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The Pattern at Pendarvis

Lawrence Merritt is majestic as a 91-year-old gay man recalling his past as a preservationist to a young gay interviewer in this absorbing character study.

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Lawrence Merritt, Gregory Jenson, and David Murray Jaffe in a scene from “The Pattern at Pendarvis” (Photo credit: Dennis Cahlo)

[avatar user=”Darryl Reilly” size=”96″ align=”left” ] Darryl Reilly, Critic[/avatar]When you’ve lived what feels like two life times and everyone… EVERYONE you used to know is gone… you jump – first chance that comes along – to connect with someone again, to look forward to something again… No one’s ever really asked …about US… I miss him. Damn you.

This is said by 91-year-old Edgar Hellum to the young gay Rich Farnsworth who is interviewing him about his life as a preservationist and as a gay man in playwright Dean Gray’s serene, absorbing and concise drama, The Pattern at Pendarvis.

It is December 1997 in Mineral Point, Wisconsin, and Farnsworth (a fictionalized representation of author Will Fellows) has arrived to speak to the real-life Hellum for his book about pioneering preservationists and also seeks to detail what gay life was like in that era. A Wisconsin-native, Hellum arrived there in the 1930’s and met Robert Neal. The two became lovers and began restoring dilapidated cottages that belonged to 19th century Cornish workers; the area became known as Pendarvis. They opened a 24-seat Cornish teashop that was heralded as “one of the seven best small restaurants in the United States” by the Saturday Evening Post. The couple lived openly but discreetly and was quietly accepted by the residents until Neal’s death in 1983.  Their efforts revitalized the town as the renovated buildings became a major tourist attraction. Over time, their contributions became unacknowledged because they were gay.  Docents who led tours of the site barely mentioned them.

Archival photo of the real Robert Neal and Edgar Hellum (Courtesy of Mineral Point Library Archives)

Mr. Gray infuses his straightforward 70-minute interview treatment with tension, suspense and drama. A third character, Norm Hansen is a 60-year-old straight married board member of Pendarvis who is a close friend of Hellum’s. He provides skillful exposition and while present at the discussion stuffily keeps trying to steer it away from personal disclosures. The dialogue is smooth, efficient and dotted with references to figures of that time such as Frank Lloyd Wright, Syrie Maugham and Duncan Hines.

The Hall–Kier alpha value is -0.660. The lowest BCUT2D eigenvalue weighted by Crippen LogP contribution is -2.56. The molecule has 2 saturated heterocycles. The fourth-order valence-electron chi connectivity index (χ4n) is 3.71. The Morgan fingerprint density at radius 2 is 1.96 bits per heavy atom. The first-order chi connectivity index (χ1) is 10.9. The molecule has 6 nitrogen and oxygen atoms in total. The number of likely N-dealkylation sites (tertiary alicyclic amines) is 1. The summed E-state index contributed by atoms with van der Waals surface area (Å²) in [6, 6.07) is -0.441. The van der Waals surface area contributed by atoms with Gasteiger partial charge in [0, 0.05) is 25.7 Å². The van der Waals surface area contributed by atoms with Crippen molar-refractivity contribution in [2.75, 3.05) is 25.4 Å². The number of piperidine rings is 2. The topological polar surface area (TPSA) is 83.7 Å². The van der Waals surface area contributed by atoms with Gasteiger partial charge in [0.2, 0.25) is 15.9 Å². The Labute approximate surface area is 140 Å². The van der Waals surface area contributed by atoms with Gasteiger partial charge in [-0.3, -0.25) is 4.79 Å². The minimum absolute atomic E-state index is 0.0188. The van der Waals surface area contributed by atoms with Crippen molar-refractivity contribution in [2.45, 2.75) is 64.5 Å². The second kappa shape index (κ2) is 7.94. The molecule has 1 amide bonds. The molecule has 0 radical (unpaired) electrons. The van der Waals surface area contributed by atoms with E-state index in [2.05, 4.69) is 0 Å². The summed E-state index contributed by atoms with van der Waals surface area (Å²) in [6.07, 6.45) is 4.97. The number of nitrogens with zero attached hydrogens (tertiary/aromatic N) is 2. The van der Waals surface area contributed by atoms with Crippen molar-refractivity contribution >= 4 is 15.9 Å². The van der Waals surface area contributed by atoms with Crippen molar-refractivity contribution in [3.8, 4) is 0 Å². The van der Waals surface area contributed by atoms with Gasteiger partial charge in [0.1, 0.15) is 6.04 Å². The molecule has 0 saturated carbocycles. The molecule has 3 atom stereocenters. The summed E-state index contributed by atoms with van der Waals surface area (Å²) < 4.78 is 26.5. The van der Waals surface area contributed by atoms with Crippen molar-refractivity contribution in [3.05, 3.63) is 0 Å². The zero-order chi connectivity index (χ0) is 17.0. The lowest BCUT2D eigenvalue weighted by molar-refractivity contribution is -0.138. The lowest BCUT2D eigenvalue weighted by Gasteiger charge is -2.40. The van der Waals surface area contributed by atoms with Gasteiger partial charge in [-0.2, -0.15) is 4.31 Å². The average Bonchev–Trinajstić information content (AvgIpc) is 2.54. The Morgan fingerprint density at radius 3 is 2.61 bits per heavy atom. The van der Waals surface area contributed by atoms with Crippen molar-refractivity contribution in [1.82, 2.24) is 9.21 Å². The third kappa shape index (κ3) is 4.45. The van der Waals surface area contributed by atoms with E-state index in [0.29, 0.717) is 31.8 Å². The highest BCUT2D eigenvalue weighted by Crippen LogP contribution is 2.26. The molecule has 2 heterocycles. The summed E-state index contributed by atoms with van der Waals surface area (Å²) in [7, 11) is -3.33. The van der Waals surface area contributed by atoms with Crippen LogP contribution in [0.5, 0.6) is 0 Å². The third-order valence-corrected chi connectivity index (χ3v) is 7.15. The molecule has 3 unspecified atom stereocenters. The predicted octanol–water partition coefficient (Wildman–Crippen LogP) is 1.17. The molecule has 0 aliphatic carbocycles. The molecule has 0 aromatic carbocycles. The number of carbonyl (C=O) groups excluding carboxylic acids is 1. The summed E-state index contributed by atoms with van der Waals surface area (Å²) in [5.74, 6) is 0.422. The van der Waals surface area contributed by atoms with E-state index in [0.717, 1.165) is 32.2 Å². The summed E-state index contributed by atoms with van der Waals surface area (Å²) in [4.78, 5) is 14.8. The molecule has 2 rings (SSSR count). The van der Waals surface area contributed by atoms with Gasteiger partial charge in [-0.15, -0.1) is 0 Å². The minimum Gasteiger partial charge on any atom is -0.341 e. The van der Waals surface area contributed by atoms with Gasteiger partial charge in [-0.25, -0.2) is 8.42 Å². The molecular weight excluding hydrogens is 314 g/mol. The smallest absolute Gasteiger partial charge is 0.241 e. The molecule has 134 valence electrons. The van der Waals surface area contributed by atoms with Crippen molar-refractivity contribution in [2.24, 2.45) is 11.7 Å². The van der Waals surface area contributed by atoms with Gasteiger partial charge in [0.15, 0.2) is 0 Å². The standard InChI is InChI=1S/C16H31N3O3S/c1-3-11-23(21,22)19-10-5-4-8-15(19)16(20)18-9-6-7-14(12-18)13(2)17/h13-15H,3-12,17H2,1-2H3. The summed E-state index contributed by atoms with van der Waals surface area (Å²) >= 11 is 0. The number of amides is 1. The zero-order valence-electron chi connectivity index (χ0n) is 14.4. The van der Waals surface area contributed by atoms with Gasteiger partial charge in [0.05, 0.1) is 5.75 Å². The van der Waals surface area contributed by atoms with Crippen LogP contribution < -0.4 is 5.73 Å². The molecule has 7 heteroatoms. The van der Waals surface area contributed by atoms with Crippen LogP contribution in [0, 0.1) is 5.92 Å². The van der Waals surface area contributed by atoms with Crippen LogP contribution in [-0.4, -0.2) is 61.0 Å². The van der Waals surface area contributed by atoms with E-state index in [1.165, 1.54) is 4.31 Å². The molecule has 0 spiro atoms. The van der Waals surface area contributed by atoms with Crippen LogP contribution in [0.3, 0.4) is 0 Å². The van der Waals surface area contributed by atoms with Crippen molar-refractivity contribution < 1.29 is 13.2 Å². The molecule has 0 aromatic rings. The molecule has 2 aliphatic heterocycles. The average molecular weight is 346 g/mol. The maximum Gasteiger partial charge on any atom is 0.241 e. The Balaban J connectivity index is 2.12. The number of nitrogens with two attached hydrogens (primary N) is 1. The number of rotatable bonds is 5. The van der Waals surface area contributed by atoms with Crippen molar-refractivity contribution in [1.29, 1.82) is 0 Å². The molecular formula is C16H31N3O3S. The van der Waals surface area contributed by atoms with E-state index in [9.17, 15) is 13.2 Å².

Lawrence Merritt whose stage career began as a dancer on Broadway in 1962’s No Strings and includes roles in Dear World, Applause, Pippin and Evita is majestic as Edgar Hellum. Entering while hobbling on a cane and then settling into a chair, the white-haired, physically graceful and folksy Mr. Merritt commands attention throughout. Possessed of an appealing tenor vocal delivery that is wistfully halting, fiery and impish, Mr. Merritt totally embodies this aged figure eloquently recalling his past. It’s a lovely performance.

Gregory Jensen marvelously conveys Rich Farnsworth’s youthful enthusiasm and reverence with his animated characterization. Bearded, bespectacled and officious, David Murray Jaffe delightfully portrays Norm Hansen with dry comic authority.

Director Joseph Megel’s staging is suitably simple yet theatrical despite the material being basically three men in a room talking. The pacing is steady, the performances measured and the technical elements are well-integrated.

Lawrence Merritt as Edgar Hellum in a scene from “The Pattern at Pendarvis” (Photo credit: Dennis Cahlo)

A full bookcase, a desk, a table with a phone and some chairs are assembled by scenic design Daniel Ettinger into a perfect study. The side walls have panels on which Joseph Amodei’s aesthetic video designs are projected. These consist of vintage photographs, drawings and news clippings that compliment the dialogue. Mr. Amodei’s lighting design is equally adept. Jeans, chinos, a plaid shirt and a blazer are the ideal pieces costume designer Gail Cooper-Hecht has the cast wearing.

Initially a cozy character study, The Pattern at Pendarvis evolves into a moving work that documents a distant chapter of gay history.

You have to understand something. …Back then, there weren’t any gay people. Of course, there were but… there wasn’t. There wasn’t because you just didn’t talk about it. So… there wasn’t.

The Pattern at Pendarvis (through August 5, 2018)

New Dog Theatre Company and StreetSigns Center for Literature and Performance

HERE, 145, Sixth Avenue, in Manhattan

For tickets, call 212-352-3101 or visit

Running time: 70 minutes with no intermission

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1 Comment on The Pattern at Pendarvis

  1. Edward Cohen // July 24, 2018 at 1:20 pm // Reply

    David Murray Jaffe is a wizard in character

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